This GOP-Backed Law Forbids Donald Trump From Using Presidency For Personal Profit


President-elect Donald Trump’s business empire represents an unprecedented source of conflicts of interest between his presidential duties and the hundreds of private companies he controls, which he has said he will not sell and will leave to his sons to run. Luckily for Trump, the president of the United States is exempt from most of the conflict of interest rules that govern other federal employees.

“In theory, I can be president of the United States and run my business 100 percent,” Trump bragged to The New York Times in November.

But a 2012 law called the STOCK Act could throw a wrench in Trump’s plan. A section of that law states that “no executive branch employee may use nonpublic information derived from [or acquired through] their position as an executive branch employee as a means for making a private profit.”

“The STOCK Act bars the President from: using nonpublic information for private profit,” the independent Office of Government Ethics, which handles executive branch ethics issues, wrote in a Monday letter to Sen. Tom Carper (D-Del.).

The measure was originally designed to apply only to members of Congress. But Republicans — annoyed that it covered the GOP-controlled House and Senate but not the Obama administration — made sure to extend it to the executive branch, including the president and vice president.

Some 232 Republicans in the House and 44 in the Senate voted for the bill. Just four Republicans opposed it.

“Republicans in Congress thought, ‘What’s good for the goose is good for the gander,’ and they fought to make sure the president and the vice president were subject to all the provisions of the bill,” said Craig Holman, a lobbyist at the nonprofit government watchdog Public Citizen, which helped draft the law. “Today the STOCK Act is one of the few government ethics laws that fully applies to the president and the vice president.”

In questions of ethics, the rules matter. “OGE guidance is very important for executive branch officials including the president,” Richard Painter, who served as top ethics lawyer to President George W. Bush, explained in an email. “When OGE interprets criminal statutes ― some of which apply to the president and some of which do not ― its views are very important and likely to be given substantial weight when the DOJ and courts interpret the statutes. Those who do not follow such advice do so at their own risk. This could also factor into a decision by the House to impeach an official who is subject to impeachment.”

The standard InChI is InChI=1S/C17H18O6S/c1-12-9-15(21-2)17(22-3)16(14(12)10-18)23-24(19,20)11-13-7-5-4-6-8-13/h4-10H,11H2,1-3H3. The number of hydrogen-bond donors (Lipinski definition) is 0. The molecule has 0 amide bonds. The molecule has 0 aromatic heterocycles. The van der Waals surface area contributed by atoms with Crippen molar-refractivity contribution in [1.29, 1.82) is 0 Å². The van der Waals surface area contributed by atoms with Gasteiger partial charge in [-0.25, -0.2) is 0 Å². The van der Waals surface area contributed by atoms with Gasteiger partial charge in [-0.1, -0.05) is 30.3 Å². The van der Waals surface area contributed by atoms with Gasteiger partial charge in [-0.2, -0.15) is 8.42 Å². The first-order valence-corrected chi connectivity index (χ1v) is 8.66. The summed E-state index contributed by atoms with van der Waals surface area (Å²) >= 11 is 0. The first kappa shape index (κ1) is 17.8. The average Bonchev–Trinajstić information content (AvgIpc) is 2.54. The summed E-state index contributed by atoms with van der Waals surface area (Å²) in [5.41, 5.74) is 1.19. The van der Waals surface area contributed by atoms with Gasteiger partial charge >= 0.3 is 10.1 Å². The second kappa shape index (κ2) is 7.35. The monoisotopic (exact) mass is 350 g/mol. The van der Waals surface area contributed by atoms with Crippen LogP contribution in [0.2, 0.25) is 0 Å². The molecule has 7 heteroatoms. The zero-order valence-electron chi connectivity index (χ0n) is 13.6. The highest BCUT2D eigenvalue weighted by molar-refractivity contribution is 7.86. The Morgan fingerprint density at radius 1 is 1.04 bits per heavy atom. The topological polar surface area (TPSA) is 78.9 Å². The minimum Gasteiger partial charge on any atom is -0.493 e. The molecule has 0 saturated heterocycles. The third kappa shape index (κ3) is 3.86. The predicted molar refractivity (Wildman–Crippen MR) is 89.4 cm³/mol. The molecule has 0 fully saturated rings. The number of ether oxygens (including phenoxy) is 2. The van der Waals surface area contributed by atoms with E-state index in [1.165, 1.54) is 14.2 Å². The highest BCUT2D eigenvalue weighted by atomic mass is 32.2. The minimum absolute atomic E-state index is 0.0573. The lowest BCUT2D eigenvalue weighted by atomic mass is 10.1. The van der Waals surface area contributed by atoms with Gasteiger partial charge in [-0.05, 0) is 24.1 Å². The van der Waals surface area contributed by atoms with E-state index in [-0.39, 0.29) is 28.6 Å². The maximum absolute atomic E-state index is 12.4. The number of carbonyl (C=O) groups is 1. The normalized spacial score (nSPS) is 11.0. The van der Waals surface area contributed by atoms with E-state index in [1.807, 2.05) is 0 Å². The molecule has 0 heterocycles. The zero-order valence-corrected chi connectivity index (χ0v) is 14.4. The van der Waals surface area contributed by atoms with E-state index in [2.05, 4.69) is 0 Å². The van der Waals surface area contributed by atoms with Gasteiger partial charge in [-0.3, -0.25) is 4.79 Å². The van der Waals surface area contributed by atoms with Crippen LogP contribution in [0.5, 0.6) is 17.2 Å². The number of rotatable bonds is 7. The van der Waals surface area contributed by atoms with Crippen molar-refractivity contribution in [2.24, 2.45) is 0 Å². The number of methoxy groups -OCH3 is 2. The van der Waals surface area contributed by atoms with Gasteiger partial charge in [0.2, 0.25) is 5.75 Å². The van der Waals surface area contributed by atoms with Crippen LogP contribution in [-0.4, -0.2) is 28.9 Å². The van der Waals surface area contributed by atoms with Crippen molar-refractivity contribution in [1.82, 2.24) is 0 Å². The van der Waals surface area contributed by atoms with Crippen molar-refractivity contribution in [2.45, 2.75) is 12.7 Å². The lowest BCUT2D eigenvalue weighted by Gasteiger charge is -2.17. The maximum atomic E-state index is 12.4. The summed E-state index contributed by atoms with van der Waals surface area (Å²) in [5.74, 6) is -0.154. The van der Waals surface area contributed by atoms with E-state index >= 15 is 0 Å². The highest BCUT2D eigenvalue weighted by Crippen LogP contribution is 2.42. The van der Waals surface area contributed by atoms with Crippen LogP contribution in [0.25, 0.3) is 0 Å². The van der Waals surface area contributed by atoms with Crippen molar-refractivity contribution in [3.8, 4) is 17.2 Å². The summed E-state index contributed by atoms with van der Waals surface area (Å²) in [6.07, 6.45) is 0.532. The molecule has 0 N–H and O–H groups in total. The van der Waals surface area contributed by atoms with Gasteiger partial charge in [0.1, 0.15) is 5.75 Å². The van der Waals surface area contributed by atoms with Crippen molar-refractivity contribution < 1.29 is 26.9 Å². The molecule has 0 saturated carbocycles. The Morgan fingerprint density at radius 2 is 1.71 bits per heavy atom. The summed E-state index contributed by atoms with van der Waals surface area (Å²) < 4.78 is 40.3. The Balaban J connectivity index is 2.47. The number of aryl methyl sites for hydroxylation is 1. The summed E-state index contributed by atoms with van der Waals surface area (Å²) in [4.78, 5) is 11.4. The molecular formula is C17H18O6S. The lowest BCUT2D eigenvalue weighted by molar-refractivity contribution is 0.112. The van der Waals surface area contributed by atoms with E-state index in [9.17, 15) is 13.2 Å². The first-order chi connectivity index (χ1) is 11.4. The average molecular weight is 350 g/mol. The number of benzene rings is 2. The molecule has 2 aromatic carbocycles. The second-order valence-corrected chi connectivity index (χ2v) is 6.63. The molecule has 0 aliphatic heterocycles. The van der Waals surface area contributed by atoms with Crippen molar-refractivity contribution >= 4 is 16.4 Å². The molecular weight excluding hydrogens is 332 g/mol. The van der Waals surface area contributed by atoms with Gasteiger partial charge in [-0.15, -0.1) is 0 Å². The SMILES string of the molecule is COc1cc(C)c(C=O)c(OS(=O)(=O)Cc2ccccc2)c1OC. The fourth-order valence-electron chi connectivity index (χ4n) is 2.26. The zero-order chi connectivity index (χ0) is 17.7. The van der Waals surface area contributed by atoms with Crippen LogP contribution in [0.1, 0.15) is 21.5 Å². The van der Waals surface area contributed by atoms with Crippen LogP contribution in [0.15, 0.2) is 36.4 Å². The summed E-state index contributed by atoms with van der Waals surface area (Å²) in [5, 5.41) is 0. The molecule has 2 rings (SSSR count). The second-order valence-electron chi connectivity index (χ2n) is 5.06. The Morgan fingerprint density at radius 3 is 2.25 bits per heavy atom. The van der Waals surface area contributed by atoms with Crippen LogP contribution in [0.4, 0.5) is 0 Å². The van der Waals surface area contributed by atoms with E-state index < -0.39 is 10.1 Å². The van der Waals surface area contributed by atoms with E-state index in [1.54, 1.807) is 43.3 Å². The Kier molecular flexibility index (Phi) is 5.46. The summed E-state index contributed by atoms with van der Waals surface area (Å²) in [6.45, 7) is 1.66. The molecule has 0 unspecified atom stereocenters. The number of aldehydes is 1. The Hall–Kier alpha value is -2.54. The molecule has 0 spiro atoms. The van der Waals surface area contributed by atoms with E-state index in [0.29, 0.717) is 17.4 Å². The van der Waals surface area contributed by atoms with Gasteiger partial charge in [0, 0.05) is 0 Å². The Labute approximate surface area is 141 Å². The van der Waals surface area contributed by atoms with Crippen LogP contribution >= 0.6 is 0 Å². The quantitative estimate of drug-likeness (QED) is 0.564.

The STOCK Act was created to prohibit members of Congress from trading on nonpublic information they obtained in the course of their duties. But the words “making a private profit” in the law could be read to mean any kind of private profit, not just one from the stock market, experts say.

“The STOCK Act is intended to prevent public officials from using their office for private gains, period. And unlike other similar laws, this one applies to the president and vice president,” said Brendan Fischer, associate counsel at the nonprofit Campaign Legal Center.

The bottom line is that if Trump were to use nonpublic information ― the kind that, as president, he would likely receive every few minutes ― to inform a decision he makes regarding one of his companies, he could find himself in violation of the STOCK Act, even if he wasn’t trading stocks.

But the OGE can’t discipline or fire the president. Only Congress can do that — through impeachment. And Congress is controlled by Trump’s party.

The STOCK Act’s rules against trading stocks based on nonpublic information are currently enforced by the Securities and Exchange Commission, with penalties comparable to insider trading violations committed by the public.

These penalties “are very serious, and can be felonies,” Holman said. “But the SEC is quite frightened of Congress, and no doubt frightened of President Trump, so they’ve been reluctant to pursue cases against Congress. After all, it’s Congress that controls the purse strings and their budget.”